• Leadership should continually find ways to meet business objectives whilst enabling colleagues to achieve personal balance; encouraging and supporting teams in new ways of working.
  • Having regular socials can help with team building; a recent ‘Cook Off’ in a community kitchen was very successful.

What will be the biggest technological transformation in your sector over the next 5 years?

  • Machine Learning and AI will ensure we can manage greater volumes of data more effectively and grow the Industry success rate of discovering new therapies.
  • Computational tools underpinned by machine learning will help Imophoron accelerate vaccine design and development.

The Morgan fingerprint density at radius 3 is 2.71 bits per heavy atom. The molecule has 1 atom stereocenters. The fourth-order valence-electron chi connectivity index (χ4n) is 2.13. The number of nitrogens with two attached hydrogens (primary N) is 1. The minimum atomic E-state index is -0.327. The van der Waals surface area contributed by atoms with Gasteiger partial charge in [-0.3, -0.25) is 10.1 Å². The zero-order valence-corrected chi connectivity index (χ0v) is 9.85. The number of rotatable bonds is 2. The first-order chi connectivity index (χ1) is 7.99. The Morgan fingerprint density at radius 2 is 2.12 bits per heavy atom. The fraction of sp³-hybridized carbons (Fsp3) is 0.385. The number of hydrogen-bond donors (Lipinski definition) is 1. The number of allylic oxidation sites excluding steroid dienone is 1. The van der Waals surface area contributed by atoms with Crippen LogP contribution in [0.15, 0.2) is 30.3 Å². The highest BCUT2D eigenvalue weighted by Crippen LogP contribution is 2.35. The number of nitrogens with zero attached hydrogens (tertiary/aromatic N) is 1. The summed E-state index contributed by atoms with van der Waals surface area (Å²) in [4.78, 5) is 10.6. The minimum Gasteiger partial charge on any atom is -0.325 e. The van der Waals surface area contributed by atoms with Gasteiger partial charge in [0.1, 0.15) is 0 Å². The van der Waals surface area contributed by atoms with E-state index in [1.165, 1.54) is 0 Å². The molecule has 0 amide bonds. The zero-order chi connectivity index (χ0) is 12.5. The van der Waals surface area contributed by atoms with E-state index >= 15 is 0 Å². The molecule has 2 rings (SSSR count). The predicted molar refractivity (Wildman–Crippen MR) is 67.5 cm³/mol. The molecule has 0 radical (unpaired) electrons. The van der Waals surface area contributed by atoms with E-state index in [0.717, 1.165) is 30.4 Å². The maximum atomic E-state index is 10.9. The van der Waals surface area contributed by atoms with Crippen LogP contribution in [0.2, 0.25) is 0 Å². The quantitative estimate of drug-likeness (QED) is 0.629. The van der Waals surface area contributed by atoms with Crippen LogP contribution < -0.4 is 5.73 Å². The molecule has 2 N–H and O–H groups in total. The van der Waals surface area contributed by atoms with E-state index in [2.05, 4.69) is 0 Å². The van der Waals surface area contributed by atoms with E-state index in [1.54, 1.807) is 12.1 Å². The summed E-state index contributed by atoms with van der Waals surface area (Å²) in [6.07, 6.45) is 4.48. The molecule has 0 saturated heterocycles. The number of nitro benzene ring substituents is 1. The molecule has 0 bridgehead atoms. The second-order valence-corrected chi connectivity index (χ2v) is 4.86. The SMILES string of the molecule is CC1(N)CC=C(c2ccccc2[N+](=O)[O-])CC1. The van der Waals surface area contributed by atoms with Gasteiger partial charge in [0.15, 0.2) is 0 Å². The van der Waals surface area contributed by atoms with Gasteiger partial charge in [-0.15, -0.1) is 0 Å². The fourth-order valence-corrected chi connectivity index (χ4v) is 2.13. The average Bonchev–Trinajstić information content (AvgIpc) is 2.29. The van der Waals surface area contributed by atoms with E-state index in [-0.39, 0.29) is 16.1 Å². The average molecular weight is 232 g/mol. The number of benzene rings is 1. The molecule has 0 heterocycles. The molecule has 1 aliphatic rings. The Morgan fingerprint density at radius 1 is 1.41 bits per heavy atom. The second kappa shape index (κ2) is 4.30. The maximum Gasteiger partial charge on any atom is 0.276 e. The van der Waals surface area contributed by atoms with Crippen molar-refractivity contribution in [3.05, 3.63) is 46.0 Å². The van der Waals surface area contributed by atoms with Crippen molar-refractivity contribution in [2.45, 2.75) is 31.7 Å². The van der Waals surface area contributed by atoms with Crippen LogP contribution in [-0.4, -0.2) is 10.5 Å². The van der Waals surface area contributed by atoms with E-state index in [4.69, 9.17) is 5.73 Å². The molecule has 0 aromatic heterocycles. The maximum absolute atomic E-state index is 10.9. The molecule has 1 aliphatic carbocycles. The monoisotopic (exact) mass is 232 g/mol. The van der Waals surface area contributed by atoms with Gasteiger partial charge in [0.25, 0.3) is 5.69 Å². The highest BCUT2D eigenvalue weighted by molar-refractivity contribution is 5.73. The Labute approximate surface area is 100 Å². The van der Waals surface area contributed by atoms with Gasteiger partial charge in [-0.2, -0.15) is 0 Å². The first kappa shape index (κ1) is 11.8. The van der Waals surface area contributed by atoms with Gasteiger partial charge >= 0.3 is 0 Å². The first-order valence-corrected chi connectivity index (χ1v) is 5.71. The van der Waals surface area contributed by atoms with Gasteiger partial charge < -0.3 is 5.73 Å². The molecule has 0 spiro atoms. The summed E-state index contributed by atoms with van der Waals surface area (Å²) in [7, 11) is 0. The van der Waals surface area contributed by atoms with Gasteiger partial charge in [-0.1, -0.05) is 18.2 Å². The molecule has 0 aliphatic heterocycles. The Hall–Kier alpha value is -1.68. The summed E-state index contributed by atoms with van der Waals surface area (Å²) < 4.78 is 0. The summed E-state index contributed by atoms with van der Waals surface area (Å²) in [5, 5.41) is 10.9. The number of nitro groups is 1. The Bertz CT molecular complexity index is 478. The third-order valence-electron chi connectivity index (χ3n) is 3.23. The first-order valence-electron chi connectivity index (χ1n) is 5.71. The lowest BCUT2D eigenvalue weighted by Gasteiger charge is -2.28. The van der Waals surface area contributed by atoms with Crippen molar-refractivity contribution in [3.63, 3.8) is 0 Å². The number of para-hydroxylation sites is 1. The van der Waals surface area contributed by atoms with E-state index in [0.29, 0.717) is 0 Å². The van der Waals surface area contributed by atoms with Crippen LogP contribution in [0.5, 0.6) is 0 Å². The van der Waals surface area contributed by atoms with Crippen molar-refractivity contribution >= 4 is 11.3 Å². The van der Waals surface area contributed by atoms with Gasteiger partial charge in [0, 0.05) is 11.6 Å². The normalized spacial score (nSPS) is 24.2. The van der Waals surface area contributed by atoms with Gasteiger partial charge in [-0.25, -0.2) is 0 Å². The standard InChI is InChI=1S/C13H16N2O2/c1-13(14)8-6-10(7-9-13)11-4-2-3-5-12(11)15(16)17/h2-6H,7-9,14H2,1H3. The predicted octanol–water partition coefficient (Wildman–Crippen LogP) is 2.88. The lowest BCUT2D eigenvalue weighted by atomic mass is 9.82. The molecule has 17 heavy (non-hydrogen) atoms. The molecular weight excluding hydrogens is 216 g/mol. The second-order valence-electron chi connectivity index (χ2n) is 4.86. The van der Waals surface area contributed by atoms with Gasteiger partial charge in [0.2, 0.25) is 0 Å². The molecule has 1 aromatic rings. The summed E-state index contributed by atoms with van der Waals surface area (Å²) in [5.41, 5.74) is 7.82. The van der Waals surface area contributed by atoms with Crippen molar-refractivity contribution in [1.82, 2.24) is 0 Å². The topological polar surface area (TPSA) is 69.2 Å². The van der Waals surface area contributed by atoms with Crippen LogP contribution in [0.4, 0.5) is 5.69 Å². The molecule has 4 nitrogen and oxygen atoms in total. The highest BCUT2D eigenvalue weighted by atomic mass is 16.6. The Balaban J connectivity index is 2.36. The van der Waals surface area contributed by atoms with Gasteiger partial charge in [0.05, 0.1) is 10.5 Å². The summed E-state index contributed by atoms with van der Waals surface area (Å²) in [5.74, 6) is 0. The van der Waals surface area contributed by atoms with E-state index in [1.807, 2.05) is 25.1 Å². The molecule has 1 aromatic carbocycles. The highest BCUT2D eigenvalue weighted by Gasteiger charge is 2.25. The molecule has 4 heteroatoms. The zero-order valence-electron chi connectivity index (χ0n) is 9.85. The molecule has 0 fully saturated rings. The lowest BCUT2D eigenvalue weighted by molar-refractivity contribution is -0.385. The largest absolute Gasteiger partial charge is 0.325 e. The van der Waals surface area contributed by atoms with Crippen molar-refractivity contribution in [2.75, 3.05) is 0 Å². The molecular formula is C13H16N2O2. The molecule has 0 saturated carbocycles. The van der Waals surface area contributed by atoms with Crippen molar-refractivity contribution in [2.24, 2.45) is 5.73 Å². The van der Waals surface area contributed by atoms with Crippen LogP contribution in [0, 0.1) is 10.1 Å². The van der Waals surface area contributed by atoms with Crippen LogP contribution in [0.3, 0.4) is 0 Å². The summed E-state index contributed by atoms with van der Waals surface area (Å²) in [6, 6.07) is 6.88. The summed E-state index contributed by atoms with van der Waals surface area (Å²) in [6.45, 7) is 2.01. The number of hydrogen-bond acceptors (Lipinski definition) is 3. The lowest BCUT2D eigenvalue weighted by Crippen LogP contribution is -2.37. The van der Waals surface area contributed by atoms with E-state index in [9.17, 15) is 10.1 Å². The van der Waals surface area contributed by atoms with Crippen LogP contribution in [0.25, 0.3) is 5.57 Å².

What is your hidden talent or something that might surprise others about you?

  • I am a guitarist and played in a band until my early 30s and still find great escape by having a strum!

What advice would you give your 23-year old self?

  • Stay open minded and seize opportunities.
  • Believe in yourself and trust your instincts.
  • Take time to enjoy yourself.

Words of Wisdom?

  • Best Advice I was given:
    • Focus only on what you can change.
  • Advice I’d give:
    • People can hear/interpret things differently; ensure there is clarity and understanding of key messages to minimise misunderstanding.
    • Never assume anything; assumption is the mother of all cock ups!
  • What I wish I’d known:
    • It’s okay to take risks. It’s often riskier to maintain the status quo.